THE TWO-FOLD PURPOSE
The battery-based backup system will serve two purposes. The first, and obvious one will be that in the event of a power outage, millions of users will still have Internet access. Around the announcement of the battery-based backup power system, Google’s VP of Data Centers Joe Kava wrote on their corporate blog about how they will draw on the system’s versatility.
Kava states: “In the event of a power disruption, the system will help keep our users’ searches, e-mails, and videos on the move-without the pollution associated with burning diesel. But even more important is what will happen when Google doesn’t need emergency power. Whereas diesel generators sit idle most of the year, batteries are multi-talented team players; when we’re not using them, they’ll be available as an asset that strengthens the broader electric grid.”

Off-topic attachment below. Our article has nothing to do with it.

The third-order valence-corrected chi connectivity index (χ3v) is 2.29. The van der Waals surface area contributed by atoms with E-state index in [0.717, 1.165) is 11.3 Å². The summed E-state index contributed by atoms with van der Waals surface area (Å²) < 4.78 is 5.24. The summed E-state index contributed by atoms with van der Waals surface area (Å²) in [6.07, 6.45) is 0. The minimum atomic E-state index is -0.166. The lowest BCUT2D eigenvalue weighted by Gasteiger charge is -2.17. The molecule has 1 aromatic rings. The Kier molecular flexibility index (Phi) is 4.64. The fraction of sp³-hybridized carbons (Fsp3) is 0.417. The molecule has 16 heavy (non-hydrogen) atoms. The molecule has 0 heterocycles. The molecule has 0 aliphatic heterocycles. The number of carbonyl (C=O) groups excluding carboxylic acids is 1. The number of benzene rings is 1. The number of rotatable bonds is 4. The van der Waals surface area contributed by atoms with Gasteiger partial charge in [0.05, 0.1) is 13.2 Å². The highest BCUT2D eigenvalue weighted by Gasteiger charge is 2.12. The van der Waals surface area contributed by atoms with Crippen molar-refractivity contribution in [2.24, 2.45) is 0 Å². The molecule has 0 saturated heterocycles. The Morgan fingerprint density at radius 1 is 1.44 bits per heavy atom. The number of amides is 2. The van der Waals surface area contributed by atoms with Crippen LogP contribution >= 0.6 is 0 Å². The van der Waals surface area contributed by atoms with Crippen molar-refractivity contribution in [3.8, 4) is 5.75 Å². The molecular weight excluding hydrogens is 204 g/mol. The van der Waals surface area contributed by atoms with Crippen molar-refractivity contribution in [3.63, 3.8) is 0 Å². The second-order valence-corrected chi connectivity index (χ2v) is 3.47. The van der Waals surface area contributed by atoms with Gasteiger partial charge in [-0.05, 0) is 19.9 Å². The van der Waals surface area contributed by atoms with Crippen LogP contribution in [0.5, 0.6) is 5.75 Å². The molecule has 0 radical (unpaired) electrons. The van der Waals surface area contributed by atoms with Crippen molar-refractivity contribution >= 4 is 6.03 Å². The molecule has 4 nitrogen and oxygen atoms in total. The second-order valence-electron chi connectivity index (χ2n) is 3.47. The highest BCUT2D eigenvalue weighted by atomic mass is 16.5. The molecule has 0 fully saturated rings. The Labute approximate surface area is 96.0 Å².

Indeed, Google-and Kava-consider batteries to be a “better, cleaner solution that has advanced far enough to keep the Internet up and running.”
ALIGNMENT WITH CARBON NEUTRALITY
According to Google’s estimates, there are more than 20GW of diesel generators at data centers globally. Kava sees a “massive opportunity to deploy cleaner solutions.” Google-and Kava-see the Saint-Ghislian project as “a model for how data centers can become anchors for carbon-free electric grids.” Google has been carbon-neutral since 2007 and is working toward an ambitious goal of 24/7 carbon-free electricity by 2030 at its data centers.
Kava’s Google colleague Maud Texier is the Head of Energy Development at Google Data Centers. According to Texier, the Saint Ghislain project could demonstrate the potential of batteries as a viable and reliable alternative to backup generators. It also could demonstrate how battery storage can balance the grid and will kickstart the integration of battery storage into Google’s global infrastructure assets.